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true intent of her "dear brother" Edward. And well she might so recognize them, for they were used in the training of Edward, and probably were developed out of the experience of his schoolmasters. Because of her own connection with Edward and his teachers, Elizabeth would have been trained to sympathy with these ideas. Among these schoolmasters, it is now apparent that we must award the chief praise or blame for these changes in the curriculum to Richard Cox. He had been master at Eton, sending about 1530 a copy of that curriculum to Saffron Walden. As Leach shows, Cox won at Eton the distinction of being "the best schole master of our time" but also "the greatest beater." We hear that he was on the commission which prepared the authorized grammar to serve as a basis for essential uniformity in the grammar schools. He was one of three members to shape the cathedrals, and consequently the curricula of their grammar schools, on the new foundation. It should therefore be no matter of surprise that these schools receive the Eton curriculum as their own. Cox was in 1544 put in charge of the education of Prince Edward, and in that education we have seen the Eton curriculum used as a basis, and are now seeing some of the resultant modifications appearing in the curricula of Edward's reign. We shall see that these modifications were also inserted in the curricula at Winchester, Eton, and regularly elsewhere. They were the official idea of the proper procedure. Cox, Cheke, Cheke's pupil Ascham, and his pupil Grindal, had trained Edward and Elizabeth; and Edward and Elizabeth had been convinced that the system which had produced such satisfactory results upon themselves was likewise the best for the grammar schools.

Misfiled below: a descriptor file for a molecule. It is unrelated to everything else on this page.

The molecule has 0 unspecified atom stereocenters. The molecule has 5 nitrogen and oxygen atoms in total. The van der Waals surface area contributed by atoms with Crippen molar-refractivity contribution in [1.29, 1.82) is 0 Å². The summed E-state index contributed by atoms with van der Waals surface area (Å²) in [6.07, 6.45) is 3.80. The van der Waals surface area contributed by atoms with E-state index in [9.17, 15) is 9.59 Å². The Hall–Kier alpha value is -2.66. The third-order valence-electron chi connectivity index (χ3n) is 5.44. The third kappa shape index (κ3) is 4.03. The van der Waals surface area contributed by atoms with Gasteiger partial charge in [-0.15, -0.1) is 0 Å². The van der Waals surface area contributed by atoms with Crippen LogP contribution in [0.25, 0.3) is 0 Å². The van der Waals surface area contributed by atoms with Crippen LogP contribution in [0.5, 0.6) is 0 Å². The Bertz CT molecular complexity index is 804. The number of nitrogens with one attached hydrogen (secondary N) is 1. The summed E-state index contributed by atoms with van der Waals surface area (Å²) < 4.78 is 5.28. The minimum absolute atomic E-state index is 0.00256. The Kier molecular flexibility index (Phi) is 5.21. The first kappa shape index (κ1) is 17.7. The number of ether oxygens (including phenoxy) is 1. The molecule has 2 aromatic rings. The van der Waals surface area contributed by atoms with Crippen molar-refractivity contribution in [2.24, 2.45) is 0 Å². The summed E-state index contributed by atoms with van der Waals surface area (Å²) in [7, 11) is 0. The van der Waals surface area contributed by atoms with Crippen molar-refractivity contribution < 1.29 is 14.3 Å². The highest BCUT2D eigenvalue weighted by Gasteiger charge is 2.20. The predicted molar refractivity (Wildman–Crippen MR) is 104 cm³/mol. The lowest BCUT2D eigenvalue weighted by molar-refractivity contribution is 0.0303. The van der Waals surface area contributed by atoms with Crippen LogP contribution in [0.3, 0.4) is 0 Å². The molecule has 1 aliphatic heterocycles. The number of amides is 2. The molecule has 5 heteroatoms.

So the curriculum is now in the reign of Edward fully formed. Mary could not completely undo what had been done, and Elizabeth returned to the system of Edward. We shall see that for the remainder of the sixteenth century and beyond, this is basically the approved curriculum.
" V. C. H., Buckingham, Vol. II, p. 1St.